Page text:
• Governing body: every pension fund should have a governing body vested with the power to administer the pension fund.

2

  • Accountability: the governing body should be accountable to the pension plan members and beneficiaries, its supervisory board and the competent authorities.

3

4

  • Suitability: membership in the governing board should be subject to minimum suitability standards in order to ensure a high level of integrity, competence, experience and professionalism in the governance of the pension fund

137

oecd guidelines for pension fund governance138
OECD Guidelines for Pension Fund Governance

Governance structure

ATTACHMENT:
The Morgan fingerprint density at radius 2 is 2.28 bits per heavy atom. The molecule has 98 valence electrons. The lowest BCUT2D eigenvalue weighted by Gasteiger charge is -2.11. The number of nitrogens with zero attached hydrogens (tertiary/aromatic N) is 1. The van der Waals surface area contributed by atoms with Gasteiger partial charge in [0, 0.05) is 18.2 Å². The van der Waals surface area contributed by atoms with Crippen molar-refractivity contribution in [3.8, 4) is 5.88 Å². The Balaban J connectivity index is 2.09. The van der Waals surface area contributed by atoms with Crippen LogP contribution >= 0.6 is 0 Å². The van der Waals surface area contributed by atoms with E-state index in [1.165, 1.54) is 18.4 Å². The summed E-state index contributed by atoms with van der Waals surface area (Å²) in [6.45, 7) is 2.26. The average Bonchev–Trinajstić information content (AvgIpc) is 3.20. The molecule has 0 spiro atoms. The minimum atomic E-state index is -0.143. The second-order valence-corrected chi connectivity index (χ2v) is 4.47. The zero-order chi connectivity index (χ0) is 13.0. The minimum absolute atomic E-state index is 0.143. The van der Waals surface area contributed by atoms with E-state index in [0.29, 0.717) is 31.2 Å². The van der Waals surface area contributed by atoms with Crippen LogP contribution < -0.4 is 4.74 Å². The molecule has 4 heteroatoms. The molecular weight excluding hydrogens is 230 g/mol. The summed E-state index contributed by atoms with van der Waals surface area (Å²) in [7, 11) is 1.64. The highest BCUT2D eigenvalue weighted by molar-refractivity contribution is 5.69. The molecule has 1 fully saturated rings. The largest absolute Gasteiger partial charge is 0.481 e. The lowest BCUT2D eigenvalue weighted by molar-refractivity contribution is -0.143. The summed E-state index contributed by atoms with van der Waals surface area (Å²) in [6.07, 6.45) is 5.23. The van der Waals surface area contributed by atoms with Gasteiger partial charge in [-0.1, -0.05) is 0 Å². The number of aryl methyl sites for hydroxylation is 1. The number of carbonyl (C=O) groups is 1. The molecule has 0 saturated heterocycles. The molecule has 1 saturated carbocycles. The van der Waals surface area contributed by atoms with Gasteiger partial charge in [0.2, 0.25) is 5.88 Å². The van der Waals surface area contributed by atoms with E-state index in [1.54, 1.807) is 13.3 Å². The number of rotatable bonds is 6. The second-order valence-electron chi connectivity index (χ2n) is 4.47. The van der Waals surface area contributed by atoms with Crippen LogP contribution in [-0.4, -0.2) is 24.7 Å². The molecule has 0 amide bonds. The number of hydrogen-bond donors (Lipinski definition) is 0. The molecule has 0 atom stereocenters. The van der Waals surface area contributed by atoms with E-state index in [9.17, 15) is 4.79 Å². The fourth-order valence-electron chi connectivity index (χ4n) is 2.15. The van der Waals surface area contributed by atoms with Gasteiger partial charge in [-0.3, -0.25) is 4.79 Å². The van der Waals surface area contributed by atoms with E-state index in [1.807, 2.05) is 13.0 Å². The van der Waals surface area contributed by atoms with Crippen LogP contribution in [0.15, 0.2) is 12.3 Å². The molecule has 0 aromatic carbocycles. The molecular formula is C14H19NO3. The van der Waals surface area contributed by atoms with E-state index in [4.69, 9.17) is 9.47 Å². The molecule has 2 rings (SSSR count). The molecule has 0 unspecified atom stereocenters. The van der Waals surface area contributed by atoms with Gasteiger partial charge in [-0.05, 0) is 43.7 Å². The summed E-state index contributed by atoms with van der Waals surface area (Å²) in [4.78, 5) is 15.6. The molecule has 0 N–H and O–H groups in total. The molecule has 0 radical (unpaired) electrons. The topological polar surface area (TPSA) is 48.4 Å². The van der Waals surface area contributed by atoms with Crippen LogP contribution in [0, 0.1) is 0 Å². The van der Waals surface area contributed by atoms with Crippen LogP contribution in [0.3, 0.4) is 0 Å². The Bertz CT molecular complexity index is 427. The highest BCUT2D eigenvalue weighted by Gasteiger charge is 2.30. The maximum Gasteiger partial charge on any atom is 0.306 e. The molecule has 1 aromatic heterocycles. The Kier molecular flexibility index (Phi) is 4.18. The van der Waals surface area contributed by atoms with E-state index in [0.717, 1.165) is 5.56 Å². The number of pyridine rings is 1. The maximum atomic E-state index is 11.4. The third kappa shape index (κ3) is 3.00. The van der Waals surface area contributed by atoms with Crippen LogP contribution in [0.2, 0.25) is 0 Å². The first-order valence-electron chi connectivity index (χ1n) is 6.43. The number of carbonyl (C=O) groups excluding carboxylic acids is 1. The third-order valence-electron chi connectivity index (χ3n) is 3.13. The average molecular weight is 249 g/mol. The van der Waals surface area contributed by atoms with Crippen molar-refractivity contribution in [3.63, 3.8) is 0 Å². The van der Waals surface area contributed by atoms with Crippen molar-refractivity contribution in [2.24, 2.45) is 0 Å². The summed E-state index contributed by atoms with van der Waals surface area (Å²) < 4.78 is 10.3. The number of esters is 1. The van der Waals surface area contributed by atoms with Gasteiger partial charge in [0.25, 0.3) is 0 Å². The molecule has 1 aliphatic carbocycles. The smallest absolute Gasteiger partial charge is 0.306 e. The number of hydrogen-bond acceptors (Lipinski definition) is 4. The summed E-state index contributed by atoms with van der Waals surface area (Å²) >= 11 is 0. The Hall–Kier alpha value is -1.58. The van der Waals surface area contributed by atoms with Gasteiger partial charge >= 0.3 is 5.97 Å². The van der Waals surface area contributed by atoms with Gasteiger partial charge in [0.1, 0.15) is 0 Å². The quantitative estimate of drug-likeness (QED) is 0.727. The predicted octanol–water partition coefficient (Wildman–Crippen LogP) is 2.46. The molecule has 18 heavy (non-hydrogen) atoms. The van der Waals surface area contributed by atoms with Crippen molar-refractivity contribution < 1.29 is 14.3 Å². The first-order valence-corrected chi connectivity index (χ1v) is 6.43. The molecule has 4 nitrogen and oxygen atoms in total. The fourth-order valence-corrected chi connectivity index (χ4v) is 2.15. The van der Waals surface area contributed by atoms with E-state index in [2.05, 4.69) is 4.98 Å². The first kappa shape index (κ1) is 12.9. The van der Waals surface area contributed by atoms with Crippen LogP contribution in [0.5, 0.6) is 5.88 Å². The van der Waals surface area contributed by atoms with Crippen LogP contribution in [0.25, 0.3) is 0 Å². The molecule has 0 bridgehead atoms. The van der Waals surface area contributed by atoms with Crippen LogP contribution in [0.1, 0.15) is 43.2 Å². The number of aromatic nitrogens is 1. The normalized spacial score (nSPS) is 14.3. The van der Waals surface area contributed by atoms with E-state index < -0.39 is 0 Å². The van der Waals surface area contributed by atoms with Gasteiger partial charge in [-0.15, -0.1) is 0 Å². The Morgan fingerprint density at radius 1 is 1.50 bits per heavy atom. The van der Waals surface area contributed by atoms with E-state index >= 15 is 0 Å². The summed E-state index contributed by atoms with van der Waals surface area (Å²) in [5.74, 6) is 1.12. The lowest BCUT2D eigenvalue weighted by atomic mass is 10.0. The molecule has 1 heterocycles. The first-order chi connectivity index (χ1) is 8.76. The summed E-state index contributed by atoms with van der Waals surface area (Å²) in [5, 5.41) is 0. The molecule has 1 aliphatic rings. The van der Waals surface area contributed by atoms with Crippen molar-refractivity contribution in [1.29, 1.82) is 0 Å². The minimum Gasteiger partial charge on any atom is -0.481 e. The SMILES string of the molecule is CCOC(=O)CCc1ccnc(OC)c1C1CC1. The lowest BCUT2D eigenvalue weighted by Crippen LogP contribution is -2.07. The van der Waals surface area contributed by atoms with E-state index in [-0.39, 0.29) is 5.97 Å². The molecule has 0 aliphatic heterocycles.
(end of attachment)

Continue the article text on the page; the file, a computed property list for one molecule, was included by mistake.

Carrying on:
5

  • Delegation and expert advice: the governing body may rely on the support of sub-committees and may delegate functions to internal staff or external providers
  • Auditor: an independent auditor should be appointed by the appropriate body to carry out a periodic audit consistent with the needs of the arrangement.

6

  • Actuary: an actuary should be appointed by the appropriate body for all defined benefit plans financed via pension funds.

7

8

  • Custodian: custody of the pension fund assets may be carried out by the pension entity, the financial institution that manages the pension fund or by the independent custodian.

138

oecd guidelines for pension fund governance139
OECD Guidelines for Pension Fund Governance

Governance mechanisms

9